- One parent wants to file for sole legal or physical custody against the wishes of the other
- The parents live in different states
- One parent is remarrying or relocating
- A parent has concerns about the ability of the other parent to be a fit custodian for the children
3. How much will I receive in child support?
That’s difficult to say. States govern child support payments, and the laws vary greatly depending on which state you live in. Common factors that affect how child support is calculated are:
- How many children need support
- How much time each parent spends with the children
- The amount of income each parent makes
- New biological or adopted children
- Childcare expenses
- Health insurance expenses
- The child’s standard of living before the divorce or separation
4. What if I believe my spouse is unfit to have custody of our children?
Every state has its own rules regarding what makes a parent unfit. The first thing you’ll want to do is research the regulations in your state to see if what you deem as “unfit” behavior even qualifies under the legal definition. Substance abuse, physical abuse, mental illness, or neglect are all generally accepted criteria as unfit. In this situation, consulting with an attorney before proceeding is highly advisable.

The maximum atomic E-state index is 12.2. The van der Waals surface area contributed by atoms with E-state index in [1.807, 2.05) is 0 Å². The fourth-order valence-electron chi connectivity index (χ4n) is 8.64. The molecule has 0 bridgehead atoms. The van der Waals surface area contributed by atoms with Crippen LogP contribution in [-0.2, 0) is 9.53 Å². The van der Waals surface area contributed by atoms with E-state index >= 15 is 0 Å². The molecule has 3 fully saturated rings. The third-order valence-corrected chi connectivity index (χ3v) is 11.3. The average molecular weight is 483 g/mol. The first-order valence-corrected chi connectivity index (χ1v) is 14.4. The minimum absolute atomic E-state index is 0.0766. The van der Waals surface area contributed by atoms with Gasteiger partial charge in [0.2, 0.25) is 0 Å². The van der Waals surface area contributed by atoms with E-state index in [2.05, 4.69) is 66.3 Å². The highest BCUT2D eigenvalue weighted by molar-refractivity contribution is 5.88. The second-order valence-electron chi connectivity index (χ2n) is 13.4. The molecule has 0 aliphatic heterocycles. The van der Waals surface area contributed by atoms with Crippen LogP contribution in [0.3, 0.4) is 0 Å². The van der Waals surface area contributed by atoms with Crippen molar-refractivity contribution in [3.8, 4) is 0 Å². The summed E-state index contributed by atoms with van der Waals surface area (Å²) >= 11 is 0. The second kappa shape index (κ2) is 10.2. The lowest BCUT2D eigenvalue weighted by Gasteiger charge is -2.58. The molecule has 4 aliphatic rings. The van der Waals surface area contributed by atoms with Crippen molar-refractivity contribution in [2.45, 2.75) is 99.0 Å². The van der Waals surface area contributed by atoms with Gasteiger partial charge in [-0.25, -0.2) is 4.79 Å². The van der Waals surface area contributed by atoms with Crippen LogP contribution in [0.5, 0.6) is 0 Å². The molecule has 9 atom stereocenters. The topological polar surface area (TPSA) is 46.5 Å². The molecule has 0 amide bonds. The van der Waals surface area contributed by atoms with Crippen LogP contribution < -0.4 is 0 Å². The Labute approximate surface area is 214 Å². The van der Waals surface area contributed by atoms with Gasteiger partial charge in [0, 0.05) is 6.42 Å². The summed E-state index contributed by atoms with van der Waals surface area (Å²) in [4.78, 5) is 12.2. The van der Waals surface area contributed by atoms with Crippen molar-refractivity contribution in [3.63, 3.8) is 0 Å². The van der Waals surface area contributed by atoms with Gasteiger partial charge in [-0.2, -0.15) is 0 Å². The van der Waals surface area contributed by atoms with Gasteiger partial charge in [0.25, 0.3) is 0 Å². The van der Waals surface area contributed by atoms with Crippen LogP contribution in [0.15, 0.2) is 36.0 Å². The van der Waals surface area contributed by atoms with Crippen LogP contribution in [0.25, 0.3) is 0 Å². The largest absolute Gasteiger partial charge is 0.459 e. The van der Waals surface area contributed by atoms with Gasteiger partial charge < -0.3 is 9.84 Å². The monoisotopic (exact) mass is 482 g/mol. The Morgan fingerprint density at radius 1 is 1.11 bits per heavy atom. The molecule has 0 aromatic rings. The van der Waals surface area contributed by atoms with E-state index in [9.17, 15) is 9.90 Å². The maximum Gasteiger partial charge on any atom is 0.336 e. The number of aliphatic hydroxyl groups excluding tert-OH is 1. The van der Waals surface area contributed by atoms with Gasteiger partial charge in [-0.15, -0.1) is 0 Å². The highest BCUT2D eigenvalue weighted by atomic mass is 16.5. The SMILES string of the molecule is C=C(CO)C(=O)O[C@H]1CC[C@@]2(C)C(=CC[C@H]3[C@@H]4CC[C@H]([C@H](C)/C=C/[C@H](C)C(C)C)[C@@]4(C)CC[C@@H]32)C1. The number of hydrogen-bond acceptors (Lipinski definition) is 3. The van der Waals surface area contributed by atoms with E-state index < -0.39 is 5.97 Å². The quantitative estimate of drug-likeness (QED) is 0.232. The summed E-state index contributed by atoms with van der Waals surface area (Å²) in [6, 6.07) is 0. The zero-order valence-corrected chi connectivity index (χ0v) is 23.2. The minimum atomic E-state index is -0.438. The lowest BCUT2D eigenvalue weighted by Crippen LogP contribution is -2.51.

Expect a lengthy process if you want a spouse declared unfit but a court. The burden of proof rests on you to prove your spouse is unsuitable, so you must have irrefutable evidence proving your claims. This evidence might include photographs, medical files, criminal records, or transcripts of conversations between you and your spouse. In addition, the court will likely order psychological and medical evaluations for you, your spouse, and your child.
5. Can I move to another state with my child?
Once you’ve filed for divorce, a temporary custody order will be placed. This temporary custody order will determine whether you can move out of state with your child. Most states require some form of written notice or consent from the other parent, particularly if the distance you want to move would significantly impair the ability of the other parent to spend time with your child. Relocating with a child without proper consent can be considered parental kidnapping and lead to legal charges.